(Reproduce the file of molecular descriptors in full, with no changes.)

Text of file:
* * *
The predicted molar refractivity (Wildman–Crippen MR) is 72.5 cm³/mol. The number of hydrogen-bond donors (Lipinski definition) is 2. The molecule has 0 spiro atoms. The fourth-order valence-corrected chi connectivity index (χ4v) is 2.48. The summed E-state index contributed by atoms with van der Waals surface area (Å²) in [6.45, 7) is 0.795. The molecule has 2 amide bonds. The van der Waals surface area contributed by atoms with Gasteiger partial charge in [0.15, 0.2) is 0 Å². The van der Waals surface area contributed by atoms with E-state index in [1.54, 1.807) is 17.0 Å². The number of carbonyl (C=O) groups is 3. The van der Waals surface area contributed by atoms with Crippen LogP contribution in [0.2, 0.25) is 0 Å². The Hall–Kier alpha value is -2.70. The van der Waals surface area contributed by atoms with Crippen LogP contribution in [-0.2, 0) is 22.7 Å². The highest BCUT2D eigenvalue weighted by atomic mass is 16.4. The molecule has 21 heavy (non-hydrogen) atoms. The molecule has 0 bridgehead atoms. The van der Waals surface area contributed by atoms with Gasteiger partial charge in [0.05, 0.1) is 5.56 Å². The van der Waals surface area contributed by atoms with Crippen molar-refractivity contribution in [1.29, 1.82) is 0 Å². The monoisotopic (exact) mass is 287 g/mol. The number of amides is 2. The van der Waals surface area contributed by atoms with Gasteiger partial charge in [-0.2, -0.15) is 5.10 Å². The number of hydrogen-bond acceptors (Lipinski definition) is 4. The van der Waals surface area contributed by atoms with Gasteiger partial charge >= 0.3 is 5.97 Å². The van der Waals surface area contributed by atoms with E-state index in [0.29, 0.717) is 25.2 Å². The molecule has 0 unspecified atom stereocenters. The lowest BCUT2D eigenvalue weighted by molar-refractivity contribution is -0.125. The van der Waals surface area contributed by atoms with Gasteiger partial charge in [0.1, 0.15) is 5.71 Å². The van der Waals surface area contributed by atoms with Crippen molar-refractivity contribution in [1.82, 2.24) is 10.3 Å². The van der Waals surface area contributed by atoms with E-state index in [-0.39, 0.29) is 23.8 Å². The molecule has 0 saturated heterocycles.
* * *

The predicted molar refractivity (Wildman–Crippen MR) is 72.5 cm³/mol. The number of hydrogen-bond donors (Lipinski definition) is 2. The molecule has 0 spiro atoms. The fourth-order valence-corrected chi connectivity index (χ4v) is 2.48. The summed E-state index contributed by atoms with van der Waals surface area (Å²) in [6.45, 7) is 0.795. The molecule has 2 amide bonds. The van der Waals surface area contributed by atoms with Gasteiger partial charge in [0.15, 0.2) is 0 Å². The van der Waals surface area contributed by atoms with E-state index in [1.54, 1.807) is 17.0 Å². The number of carbonyl (C=O) groups is 3. The van der Waals surface area contributed by atoms with Crippen LogP contribution in [0.2, 0.25) is 0 Å². The Hall–Kier alpha value is -2.70. The van der Waals surface area contributed by atoms with Crippen LogP contribution in [-0.2, 0) is 22.7 Å². The highest BCUT2D eigenvalue weighted by atomic mass is 16.4. The molecule has 21 heavy (non-hydrogen) atoms. The molecule has 0 bridgehead atoms. The van der Waals surface area contributed by atoms with Gasteiger partial charge in [0.05, 0.1) is 5.56 Å². The van der Waals surface area contributed by atoms with Crippen molar-refractivity contribution in [1.29, 1.82) is 0 Å². The monoisotopic (exact) mass is 287 g/mol. The number of amides is 2. The van der Waals surface area contributed by atoms with Gasteiger partial charge in [-0.2, -0.15) is 5.10 Å². The number of hydrogen-bond acceptors (Lipinski definition) is 4. The van der Waals surface area contributed by atoms with Gasteiger partial charge >= 0.3 is 5.97 Å². The van der Waals surface area contributed by atoms with E-state index in [0.29, 0.717) is 25.2 Å². The molecule has 0 unspecified atom stereocenters. The lowest BCUT2D eigenvalue weighted by molar-refractivity contribution is -0.125. The van der Waals surface area contributed by atoms with Gasteiger partial charge in [0.1, 0.15) is 5.71 Å². The van der Waals surface area contributed by atoms with Crippen molar-refractivity contribution in [1.82, 2.24) is 10.3 Å². The van der Waals surface area contributed by atoms with E-state index in [-0.39, 0.29) is 23.8 Å². The molecule has 0 saturated heterocycles.